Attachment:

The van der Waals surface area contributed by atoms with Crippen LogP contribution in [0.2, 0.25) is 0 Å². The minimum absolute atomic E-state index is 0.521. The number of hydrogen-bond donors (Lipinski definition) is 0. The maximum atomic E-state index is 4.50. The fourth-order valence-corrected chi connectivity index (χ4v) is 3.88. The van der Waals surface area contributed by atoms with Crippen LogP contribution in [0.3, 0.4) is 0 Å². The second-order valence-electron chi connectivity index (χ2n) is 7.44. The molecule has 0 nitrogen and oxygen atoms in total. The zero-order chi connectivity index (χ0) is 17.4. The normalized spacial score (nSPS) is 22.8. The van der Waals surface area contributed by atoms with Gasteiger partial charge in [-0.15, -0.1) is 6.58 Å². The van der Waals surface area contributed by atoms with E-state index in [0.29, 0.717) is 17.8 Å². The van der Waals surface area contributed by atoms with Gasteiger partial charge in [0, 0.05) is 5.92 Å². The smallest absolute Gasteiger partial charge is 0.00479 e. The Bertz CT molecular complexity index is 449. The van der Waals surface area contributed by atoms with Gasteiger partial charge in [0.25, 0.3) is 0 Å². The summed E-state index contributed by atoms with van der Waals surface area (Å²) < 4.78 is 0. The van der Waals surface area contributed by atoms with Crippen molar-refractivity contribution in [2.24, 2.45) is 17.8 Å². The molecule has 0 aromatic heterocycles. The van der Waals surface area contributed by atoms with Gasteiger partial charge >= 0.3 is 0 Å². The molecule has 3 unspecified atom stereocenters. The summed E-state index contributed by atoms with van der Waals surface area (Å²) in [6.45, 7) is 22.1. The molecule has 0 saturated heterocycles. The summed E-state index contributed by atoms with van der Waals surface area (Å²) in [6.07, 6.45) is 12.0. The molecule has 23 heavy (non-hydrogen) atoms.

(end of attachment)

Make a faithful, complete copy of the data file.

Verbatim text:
The van der Waals surface area contributed by atoms with Crippen LogP contribution in [0.2, 0.25) is 0 Å². The minimum absolute atomic E-state index is 0.521. The number of hydrogen-bond donors (Lipinski definition) is 0. The maximum atomic E-state index is 4.50. The fourth-order valence-corrected chi connectivity index (χ4v) is 3.88. The van der Waals surface area contributed by atoms with Crippen LogP contribution in [0.3, 0.4) is 0 Å². The second-order valence-electron chi connectivity index (χ2n) is 7.44. The molecule has 0 nitrogen and oxygen atoms in total. The zero-order chi connectivity index (χ0) is 17.4. The normalized spacial score (nSPS) is 22.8. The van der Waals surface area contributed by atoms with Gasteiger partial charge in [-0.15, -0.1) is 6.58 Å². The van der Waals surface area contributed by atoms with E-state index in [0.29, 0.717) is 17.8 Å². The van der Waals surface area contributed by atoms with Gasteiger partial charge in [0, 0.05) is 5.92 Å². The smallest absolute Gasteiger partial charge is 0.00479 e. The Bertz CT molecular complexity index is 449. The van der Waals surface area contributed by atoms with Gasteiger partial charge in [0.25, 0.3) is 0 Å². The summed E-state index contributed by atoms with van der Waals surface area (Å²) < 4.78 is 0. The van der Waals surface area contributed by atoms with Crippen molar-refractivity contribution in [2.24, 2.45) is 17.8 Å². The molecule has 0 aromatic heterocycles. The van der Waals surface area contributed by atoms with Gasteiger partial charge >= 0.3 is 0 Å². The molecule has 3 unspecified atom stereocenters. The summed E-state index contributed by atoms with van der Waals surface area (Å²) in [6.45, 7) is 22.1. The molecule has 0 saturated heterocycles. The summed E-state index contributed by atoms with van der Waals surface area (Å²) in [6.07, 6.45) is 12.0. The molecule has 23 heavy (non-hydrogen) atoms.